China´s stock markets got a setback as global stock-index compiler MSCI decided to delay inclusion of China at least still next year. Reason: the current 5% foreign participation is too low. But business analyst Ben Cavender expects China to open its market further this year and an estimated 20-50 billion US dollar in capital to enter the market next year, he tells Money Control.
Latha: I am sure you are looking at the way China is progressing on these matters. Is China poised to increase foreign participation beyond this 5 percent very rapidly?
A: It seems like they are moving in a direction and maybe more quickly than people might think. Last year we had the Shanghai, Hong Kong Stock Connect programme open up. Looking at the Q1 this year we are going to see the Shenzhen market open up probably in a similar way. Since the last year they have increased quotas about 50 percent. So they are clearly making steps to move in that direction. The question is how long is it going to take for them to kind of get the rest of the weigh and I wouldn’t be surprise if we see that happen even within the next 6 to 8 months.
Sonia: Do you see China continue to outperform market like India and what do you think could be the extent of the fund flows that move into the China A-shares once they get included?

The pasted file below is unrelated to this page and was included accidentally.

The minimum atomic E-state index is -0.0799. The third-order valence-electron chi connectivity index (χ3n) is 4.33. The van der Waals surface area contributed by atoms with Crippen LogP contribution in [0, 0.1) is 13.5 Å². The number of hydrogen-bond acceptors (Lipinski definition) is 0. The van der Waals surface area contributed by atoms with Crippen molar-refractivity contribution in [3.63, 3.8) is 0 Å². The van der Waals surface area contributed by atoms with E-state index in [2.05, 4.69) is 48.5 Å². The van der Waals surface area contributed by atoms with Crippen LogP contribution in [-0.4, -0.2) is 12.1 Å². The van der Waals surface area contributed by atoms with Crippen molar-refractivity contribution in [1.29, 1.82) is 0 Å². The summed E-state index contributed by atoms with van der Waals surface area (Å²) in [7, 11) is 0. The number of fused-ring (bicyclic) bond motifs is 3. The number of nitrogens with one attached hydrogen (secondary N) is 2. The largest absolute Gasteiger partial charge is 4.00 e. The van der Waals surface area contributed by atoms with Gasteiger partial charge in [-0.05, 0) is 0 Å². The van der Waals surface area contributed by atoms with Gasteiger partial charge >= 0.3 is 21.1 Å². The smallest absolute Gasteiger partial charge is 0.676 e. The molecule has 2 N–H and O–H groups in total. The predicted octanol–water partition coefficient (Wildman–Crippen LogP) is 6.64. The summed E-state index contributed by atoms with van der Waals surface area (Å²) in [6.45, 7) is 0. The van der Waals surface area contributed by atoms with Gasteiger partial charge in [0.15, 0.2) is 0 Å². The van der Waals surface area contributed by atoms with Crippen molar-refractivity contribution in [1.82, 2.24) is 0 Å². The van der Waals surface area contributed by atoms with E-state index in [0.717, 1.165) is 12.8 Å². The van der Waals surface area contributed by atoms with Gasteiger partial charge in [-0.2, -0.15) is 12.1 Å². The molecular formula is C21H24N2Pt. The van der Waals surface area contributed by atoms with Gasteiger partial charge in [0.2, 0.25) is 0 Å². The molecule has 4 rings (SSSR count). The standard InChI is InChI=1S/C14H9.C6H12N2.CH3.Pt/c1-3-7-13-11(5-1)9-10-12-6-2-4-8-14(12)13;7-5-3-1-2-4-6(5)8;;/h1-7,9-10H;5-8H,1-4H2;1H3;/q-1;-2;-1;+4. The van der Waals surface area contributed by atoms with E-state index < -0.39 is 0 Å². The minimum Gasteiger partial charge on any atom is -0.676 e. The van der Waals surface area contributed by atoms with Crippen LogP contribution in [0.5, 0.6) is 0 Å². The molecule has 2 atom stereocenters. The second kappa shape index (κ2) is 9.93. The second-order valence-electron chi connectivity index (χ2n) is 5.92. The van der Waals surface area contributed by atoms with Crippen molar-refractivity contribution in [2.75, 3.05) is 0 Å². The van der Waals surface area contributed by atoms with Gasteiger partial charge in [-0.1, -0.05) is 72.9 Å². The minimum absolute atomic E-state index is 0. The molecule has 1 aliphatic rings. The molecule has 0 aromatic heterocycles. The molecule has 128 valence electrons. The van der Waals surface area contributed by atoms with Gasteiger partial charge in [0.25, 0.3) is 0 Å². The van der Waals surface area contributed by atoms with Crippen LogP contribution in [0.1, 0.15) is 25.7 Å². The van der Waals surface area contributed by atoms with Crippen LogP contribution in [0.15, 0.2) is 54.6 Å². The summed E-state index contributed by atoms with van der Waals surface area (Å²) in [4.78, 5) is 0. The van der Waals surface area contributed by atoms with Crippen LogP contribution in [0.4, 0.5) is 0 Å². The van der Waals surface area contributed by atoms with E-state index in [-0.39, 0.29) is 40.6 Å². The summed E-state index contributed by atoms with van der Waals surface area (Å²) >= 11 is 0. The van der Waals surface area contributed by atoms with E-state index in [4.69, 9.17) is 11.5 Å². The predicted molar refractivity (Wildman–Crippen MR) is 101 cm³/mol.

A: Looking at A-share market, we have seen a tremendous run-up over the last year. Shanghai is trading at 20 times earnings; Shenzhen is close to 60 times earnings. So in some sense shares are not undervalued in China any more. So from an institutional investor perspective they might be initially cautious but if they have to track emerging market indexes and China is included – I could see that leading to anywhere from USD 20 billion to USD 50 billion coming into the China market if quotas are relaxed, so a lot of money.
Latha: China is already battling a slowdown internally or at least even mildly encouraging it. If you have this kind of money coming in then there is a problem of Chinese yuan appreciation. Do you think China for separate reasons could go slow on allowing so much of money to come in one shot?
A: I could see them trying to slow things down, little bit control the situation but at the end of the day I think they have more gains in opening market up by bringing in institutional investors would probably stabilise the A-share market to some extent and one of the issues we have is the market driven right now by retail investors who are gambling about things going to happen in the future. So bringing in some special investors could calm things down.
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